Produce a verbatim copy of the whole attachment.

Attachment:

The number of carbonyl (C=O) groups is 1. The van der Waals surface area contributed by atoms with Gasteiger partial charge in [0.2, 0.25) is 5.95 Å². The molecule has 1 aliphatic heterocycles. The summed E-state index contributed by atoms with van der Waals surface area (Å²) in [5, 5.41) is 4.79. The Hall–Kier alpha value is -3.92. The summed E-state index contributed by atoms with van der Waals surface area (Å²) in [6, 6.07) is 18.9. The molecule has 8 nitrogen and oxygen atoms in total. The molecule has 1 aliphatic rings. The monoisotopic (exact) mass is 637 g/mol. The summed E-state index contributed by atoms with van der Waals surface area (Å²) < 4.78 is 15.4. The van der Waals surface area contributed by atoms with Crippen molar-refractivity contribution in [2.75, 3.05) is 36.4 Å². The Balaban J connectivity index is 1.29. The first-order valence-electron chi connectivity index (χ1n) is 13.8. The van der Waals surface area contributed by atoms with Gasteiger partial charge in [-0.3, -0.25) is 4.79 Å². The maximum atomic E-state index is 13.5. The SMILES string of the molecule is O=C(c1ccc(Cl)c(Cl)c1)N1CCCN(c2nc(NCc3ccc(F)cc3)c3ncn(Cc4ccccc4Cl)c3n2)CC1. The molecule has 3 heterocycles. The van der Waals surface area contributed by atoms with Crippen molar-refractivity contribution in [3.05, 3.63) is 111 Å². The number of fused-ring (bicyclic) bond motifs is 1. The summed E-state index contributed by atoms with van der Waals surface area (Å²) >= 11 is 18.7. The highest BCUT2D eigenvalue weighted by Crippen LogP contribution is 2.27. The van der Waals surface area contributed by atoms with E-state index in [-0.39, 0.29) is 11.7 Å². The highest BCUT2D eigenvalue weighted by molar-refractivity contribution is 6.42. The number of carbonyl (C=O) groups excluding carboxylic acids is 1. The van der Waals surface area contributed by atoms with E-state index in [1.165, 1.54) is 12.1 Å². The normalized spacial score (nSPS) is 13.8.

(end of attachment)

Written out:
The number of carbonyl (C=O) groups is 1. The van der Waals surface area contributed by atoms with Gasteiger partial charge in [0.2, 0.25) is 5.95 Å². The molecule has 1 aliphatic heterocycles. The summed E-state index contributed by atoms with van der Waals surface area (Å²) in [5, 5.41) is 4.79. The Hall–Kier alpha value is -3.92. The summed E-state index contributed by atoms with van der Waals surface area (Å²) in [6, 6.07) is 18.9. The molecule has 8 nitrogen and oxygen atoms in total. The molecule has 1 aliphatic rings. The monoisotopic (exact) mass is 637 g/mol. The summed E-state index contributed by atoms with van der Waals surface area (Å²) < 4.78 is 15.4. The van der Waals surface area contributed by atoms with Crippen molar-refractivity contribution in [2.75, 3.05) is 36.4 Å². The Balaban J connectivity index is 1.29. The first-order valence-electron chi connectivity index (χ1n) is 13.8. The van der Waals surface area contributed by atoms with Gasteiger partial charge in [-0.3, -0.25) is 4.79 Å². The maximum atomic E-state index is 13.5. The SMILES string of the molecule is O=C(c1ccc(Cl)c(Cl)c1)N1CCCN(c2nc(NCc3ccc(F)cc3)c3ncn(Cc4ccccc4Cl)c3n2)CC1. The molecule has 3 heterocycles. The van der Waals surface area contributed by atoms with Crippen molar-refractivity contribution in [3.05, 3.63) is 111 Å². The number of fused-ring (bicyclic) bond motifs is 1. The summed E-state index contributed by atoms with van der Waals surface area (Å²) >= 11 is 18.7. The highest BCUT2D eigenvalue weighted by Crippen LogP contribution is 2.27. The van der Waals surface area contributed by atoms with E-state index in [-0.39, 0.29) is 11.7 Å². The highest BCUT2D eigenvalue weighted by molar-refractivity contribution is 6.42. The number of carbonyl (C=O) groups excluding carboxylic acids is 1. The van der Waals surface area contributed by atoms with E-state index in [1.165, 1.54) is 12.1 Å². The normalized spacial score (nSPS) is 13.8.